We all live here on this little planet, and there is only so much wealth to go around. It's just plain physics and mathematics. The great experiment by our central bankers (to leave interst rates at near 0 levels for years and years will, as the sun will rise, create conditions later, that were unexpected to say the least. The result, the build up of, "consume to your hearts content as tomorrow never comes". Well, tommorow is coming with a whole lot of new isues that no-one took seriusly today and we will have already spent the resources to deal with them!

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  • Olga said:
    • 2 years, 4 months

    If anyone is interested to read more about the consequences of the housing costs hike in Vancouver, there is a pretty wide description of the situation here:

    http://votesandy.ca/2011/11/28/vancouver-housing-costs-unaffordable/

    we are in a very deep a ..hole here.

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  • backwardsevolution said:
    • 2 years, 4 months

    From the first paragraph of the report:

    "It was a historical mishap that just when the largest credit boom
    in history engulfed Western economies, consideration of the influence of fi nancial factors on the
    real economy had dwindled to the point where it no longer played a central role in macroeconomic
    thinking. Standard models were therefore ill-equipped to identify the sources of growing financial
    fragility, so the warning signs of increased leverage in the run-up to the crisis of 2008 were largely
    ignored."

    "Historical mishap"? That's an understatement! A mishap? Let's try "premeditated calculation".

    Consideration had "dwindled"? I'm surprised they didn't use the word "meandered". Just where did they dig these words up from, the "How To Make it Look Like We Didn't Know What We Were Doing Thesaurus"?

    "Standard models were ill-equipped"? How about the fact that common sense was thrown out the window in favour of quick profits and fraud?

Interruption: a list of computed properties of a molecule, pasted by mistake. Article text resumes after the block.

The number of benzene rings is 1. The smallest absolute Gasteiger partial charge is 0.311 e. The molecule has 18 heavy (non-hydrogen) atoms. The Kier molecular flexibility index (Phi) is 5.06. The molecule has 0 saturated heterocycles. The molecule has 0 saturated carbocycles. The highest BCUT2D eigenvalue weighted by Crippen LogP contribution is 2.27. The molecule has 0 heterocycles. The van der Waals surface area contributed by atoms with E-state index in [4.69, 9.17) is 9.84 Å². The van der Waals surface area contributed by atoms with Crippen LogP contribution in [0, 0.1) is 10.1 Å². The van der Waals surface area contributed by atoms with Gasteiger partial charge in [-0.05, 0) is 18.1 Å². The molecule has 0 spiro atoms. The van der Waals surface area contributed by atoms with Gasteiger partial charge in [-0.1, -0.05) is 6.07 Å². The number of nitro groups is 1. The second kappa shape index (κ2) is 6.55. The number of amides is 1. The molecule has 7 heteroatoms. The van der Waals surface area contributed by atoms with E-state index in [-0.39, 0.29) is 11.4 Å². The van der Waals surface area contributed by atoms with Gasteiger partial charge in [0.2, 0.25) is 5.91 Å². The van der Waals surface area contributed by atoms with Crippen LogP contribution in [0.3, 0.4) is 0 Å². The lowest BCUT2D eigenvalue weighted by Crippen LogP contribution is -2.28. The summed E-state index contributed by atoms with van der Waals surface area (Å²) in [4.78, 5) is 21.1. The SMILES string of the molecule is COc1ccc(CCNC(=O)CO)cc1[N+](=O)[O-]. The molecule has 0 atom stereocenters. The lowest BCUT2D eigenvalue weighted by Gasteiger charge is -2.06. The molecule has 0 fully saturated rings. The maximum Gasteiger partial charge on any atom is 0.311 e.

"Growing financial fragility"? How about "armageddon"?

    This was a deliberate set-up from the get-go by some very intelligent and knowing people.

    That's my critique so far, and I've only finished the first paragraph. The only thing that rang true was the word "ignored".

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  • backwardsevolution said:
    • 2 years, 4 months

    From page 2:

    "We document a new and, in our view, important stylized fact about the modern business cycle: the
    credit-intensity of the expansion phase is closely associated with the severity of the recession phase."

    Well, duh! And they even use the word "new". This is COMMON SENSE. You learn this on the playground in elementary school.

    Pardon me, but LMAO x one trillion. Who writes this stuff? OMG, if these are the minds who are shaping opinion and creating so-called models, we ARE doomed!

    Seriously, it is as if they do not see, are unable to connect dots.

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  • mfx said:
    • 2 years, 4 months

    I've read couple pages and feel the same way.... It's common sense what we should already know from ancient wisdom.